Essential Travel First Aid Kit

Posted on Feb 19, 2015 in Getting Prepared, Packing, Planning
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Whilst you really don’t want your child to be ill when on holiday it is far better to prepare for the worst and not need anything than to go unprepared and find yourself in a bit of a panic.  A basic first aid kit should be one of your (many!) priorities when you are packing for your family vacation.

There may be possible vaccinations that are recommended for the whole family too, depending on where you’re going, so make sure you check these well in advance of your travel dates; some courses can take several weeks to become effective, and several injections may be necessary for full protection.

When it comes down to getting ready to go, this helpful checklist should make sure that you remember all the essentials.  If you do forget anything though, don’t panic – it is usually very easy to buy most basic first aid essentials from a pharmacy when you are away.  Just make sure you get them in ready, rather than waiting to see if you need them.  You can bet that the one thing you don’t have will be the one thing that you end up needing … and usually when the pharmacies are closed or you are not near to any shopping areas.

Don’t forget the following:

  • Any prescription medications, with enough to last for the whole trip
  • Copies of any prescriptions can also be useful, in case the medication gets mislaid or damaged
  • Digital thermometer – if you think your child is running a temperature in the night it is better to check (and hopefully put your mind at ease) rather than worrying until the morning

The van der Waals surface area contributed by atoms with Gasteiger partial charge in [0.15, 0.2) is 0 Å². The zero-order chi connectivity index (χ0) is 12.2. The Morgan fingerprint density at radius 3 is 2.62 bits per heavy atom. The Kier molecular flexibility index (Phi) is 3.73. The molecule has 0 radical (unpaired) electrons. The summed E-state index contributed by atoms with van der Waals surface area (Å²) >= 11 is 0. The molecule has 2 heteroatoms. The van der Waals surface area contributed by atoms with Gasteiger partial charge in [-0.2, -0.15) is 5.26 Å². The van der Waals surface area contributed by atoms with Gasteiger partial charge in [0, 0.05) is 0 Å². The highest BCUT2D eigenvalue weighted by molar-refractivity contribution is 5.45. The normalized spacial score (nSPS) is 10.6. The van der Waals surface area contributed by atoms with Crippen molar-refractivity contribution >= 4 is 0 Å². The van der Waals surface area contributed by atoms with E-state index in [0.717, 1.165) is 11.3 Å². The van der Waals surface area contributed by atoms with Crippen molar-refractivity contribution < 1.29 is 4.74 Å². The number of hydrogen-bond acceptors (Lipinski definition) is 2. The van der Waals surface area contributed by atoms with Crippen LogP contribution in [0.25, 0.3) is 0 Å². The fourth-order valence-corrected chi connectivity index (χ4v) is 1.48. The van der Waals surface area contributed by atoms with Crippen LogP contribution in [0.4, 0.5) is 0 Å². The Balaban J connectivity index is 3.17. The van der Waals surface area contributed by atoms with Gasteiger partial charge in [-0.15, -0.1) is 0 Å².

• Tweezers to remove splinters
  • Sun screen and after sun lotion
  • Plasters in different sizes
  • Antiseptic lotion or wipes
  • Antihistamines can be invaluable in cases of insect bites and stings, prickly heat, and other allergies that may flair up in a different environment and climate
  • Oral rehydration medicines for upset tummies
  • Mild laxatives – travel can quite often disrupt the digestive system
  • Remedies for motion sickness
  • Painkillers for children
  •  Cotton wool balls
  • Bandages, gauze, and tape
  • Insect repellent
  • Hand sanitizer
  • Lip salve

If you are likely to be heading well off the beaten bath, or visiting a country where health care is not so sanitary, you may also want to consider taking your own sterile needle kit.  This usually isn’t necessary though for most child-friendly destinations.

An empty plastic carrier bag can also be very useful for if your child suddenly feels as though they will vomit on transportation or in any their public place.

Make sure that all members of the family are covered by comprehensive travel insurance too.

Be prepared, but ultimately, enjoy your holidays!

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